While ferreting out such history can be painstaking and often tests researchers’ patience, Johnson, the Genealogical Association president, said computer technology has been a tremendous boost in streamlining information collection. To a large extent, the digital indexing of birth, marriage, death and other records has eliminated the need to pore through dusty materials — which was once the only method available. “It was a slow process,” Johnson said of the time when hitting the “print” button wasn’t an option for persons retrieving vital information. “They had to write it down.”

Museum to host Ancestor Fair on Saturday 1/27

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Though its name has changed, an annual event on Saturday at Mount Airy Museum of Regional History has the same goal: helping individuals and families connect with their past.  The Surry County Genealogical Association Ancestor Fair formerly was known as the Family History and Genealogy Swap Meet.  A decision was made to drop the “swap meet” terminology, which generally refers to flea markets or venues where auto enthusiasts go to trade parts, and add ancestor fair to the title. This better reflects the historical nature of the event now in its fourth year, explained Esther Johnson, Genealogical Association president.

“This is the swap meet we have been having,” Johnson added in assuring that the gathering held each winter will feature the same attractions for genealogy buffs. “We’re pretty much sticking to the same things this year.” Also as in the past, everyone interested in genealogy is invited to the ancestor fair and admission is free, except for a small fee to copy records using a machine to be available Saturday.

Roots resources

A variety of resources will be highlighted during the event scheduled Saturday from 10 a.m. to 5 p.m. on the third floor of the museum on North Main Street. “We will have someone there who can help you look up your family on or FamilySearch,” Johnson mentioned in reference to one attraction, access to online services that normally require paying fees or establishing accounts. “Also, we can go on our computers,” she said of ones to be brought by Genealogical Association members. Laptops are welcome Saturday. An array of family history information, such as genealogy charts and records for various lines, tends to be on display at the fair. “Bring your genealogy and history on your family,” Johnson urged participants, “old pictures, scrapbooks, family group sheets.” One never knows what might be encountered at the event, which sometimes includes stumbling onto previously elusive information that can provide a genealogical breakthrough. “This is a good time to find people who are doing research on your family,” Johnson commented regarding the presence of a clearinghouse for an array of records. Those connected with a history or genealogy group also are invited to set up at the fair, where they can advertise their group and sell its items such as books and maps free of charge. And authors may offer their books for sale.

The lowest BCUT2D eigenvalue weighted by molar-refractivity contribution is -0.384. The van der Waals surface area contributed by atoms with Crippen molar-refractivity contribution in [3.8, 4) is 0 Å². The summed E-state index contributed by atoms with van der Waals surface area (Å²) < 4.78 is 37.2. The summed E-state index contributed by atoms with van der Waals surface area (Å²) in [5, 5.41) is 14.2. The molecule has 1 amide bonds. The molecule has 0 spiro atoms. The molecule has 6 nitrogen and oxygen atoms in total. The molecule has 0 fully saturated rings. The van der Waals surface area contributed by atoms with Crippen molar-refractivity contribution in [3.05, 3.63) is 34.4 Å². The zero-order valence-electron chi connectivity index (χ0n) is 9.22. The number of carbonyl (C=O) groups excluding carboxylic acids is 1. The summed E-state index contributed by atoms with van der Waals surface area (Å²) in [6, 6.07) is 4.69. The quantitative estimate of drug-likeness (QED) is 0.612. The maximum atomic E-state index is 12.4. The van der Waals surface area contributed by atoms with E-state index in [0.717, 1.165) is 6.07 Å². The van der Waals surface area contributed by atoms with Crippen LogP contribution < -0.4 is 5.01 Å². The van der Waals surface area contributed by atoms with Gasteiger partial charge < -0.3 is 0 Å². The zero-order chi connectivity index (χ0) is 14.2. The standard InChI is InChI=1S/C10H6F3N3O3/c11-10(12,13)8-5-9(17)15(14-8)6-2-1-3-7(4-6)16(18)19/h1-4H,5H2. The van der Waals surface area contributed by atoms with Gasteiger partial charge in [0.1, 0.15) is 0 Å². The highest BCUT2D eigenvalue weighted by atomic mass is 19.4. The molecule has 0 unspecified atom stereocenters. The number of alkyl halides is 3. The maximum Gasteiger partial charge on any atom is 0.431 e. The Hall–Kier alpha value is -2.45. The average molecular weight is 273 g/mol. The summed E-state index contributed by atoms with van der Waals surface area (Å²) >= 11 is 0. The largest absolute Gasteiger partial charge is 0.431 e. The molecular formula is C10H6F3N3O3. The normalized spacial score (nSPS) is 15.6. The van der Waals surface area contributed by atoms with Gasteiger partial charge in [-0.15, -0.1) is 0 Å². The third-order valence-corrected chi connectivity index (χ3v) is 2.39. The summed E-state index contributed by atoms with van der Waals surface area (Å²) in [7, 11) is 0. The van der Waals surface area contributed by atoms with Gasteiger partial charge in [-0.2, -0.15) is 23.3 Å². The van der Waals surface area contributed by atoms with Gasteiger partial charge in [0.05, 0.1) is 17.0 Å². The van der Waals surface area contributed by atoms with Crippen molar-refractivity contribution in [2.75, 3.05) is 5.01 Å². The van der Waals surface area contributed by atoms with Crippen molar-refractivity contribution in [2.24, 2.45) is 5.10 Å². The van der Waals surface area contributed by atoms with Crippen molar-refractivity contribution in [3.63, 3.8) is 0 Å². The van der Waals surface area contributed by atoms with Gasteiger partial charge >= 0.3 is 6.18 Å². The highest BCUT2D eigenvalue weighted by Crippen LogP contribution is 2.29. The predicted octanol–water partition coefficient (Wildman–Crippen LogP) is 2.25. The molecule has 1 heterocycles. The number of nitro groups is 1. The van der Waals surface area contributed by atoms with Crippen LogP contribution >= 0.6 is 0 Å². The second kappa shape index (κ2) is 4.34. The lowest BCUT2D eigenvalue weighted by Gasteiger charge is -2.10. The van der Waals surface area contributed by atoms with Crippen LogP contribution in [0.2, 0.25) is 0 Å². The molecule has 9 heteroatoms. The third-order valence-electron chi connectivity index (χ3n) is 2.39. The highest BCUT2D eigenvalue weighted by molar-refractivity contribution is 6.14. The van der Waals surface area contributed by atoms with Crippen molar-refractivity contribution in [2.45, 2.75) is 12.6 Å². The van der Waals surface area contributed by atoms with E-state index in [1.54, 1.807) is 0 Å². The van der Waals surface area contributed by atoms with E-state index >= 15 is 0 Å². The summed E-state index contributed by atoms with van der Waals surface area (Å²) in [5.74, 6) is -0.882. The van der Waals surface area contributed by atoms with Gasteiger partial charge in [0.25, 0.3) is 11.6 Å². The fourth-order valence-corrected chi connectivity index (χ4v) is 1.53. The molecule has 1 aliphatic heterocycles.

DNA attraction

A recent rage in the genealogy world is DNA testing, which offers an alternative to tracing one’s family tree rather than relying strictly on written or oral records. It allows genealogists and family researchers to benefit from established scientific methods to confirm ancestry and relationships. “Everybody wants to have their DNA done,” Johnson said of the popularity of testing, which she will be available to explain Saturday to ancestor fair attendees. “I’ve had my DNA done and I can show them what it looks like,” Johnson said of the breakdown that results.

Classes offered

While Saturday’s fair will be of special interest to students of a beginners genealogy class sponsored by the museum and taught by Johnson, it also is a prelude for the next round of classes. The five sessions are scheduled on Tuesdays from 6 to 8 p.m., beginning on Feb. 6 and ending on March 6. The first two are to be held in the second-floor classroom of the museum, the third and fourth at locations in Dobson and the fifth back at the museum. Fee and other information is available on the museum’s website. In addition, the Surry County Genealogical Association meets at 7 p.m. on the second Monday of each month in the Teaching Auditorium at Surry Community College in Dobson.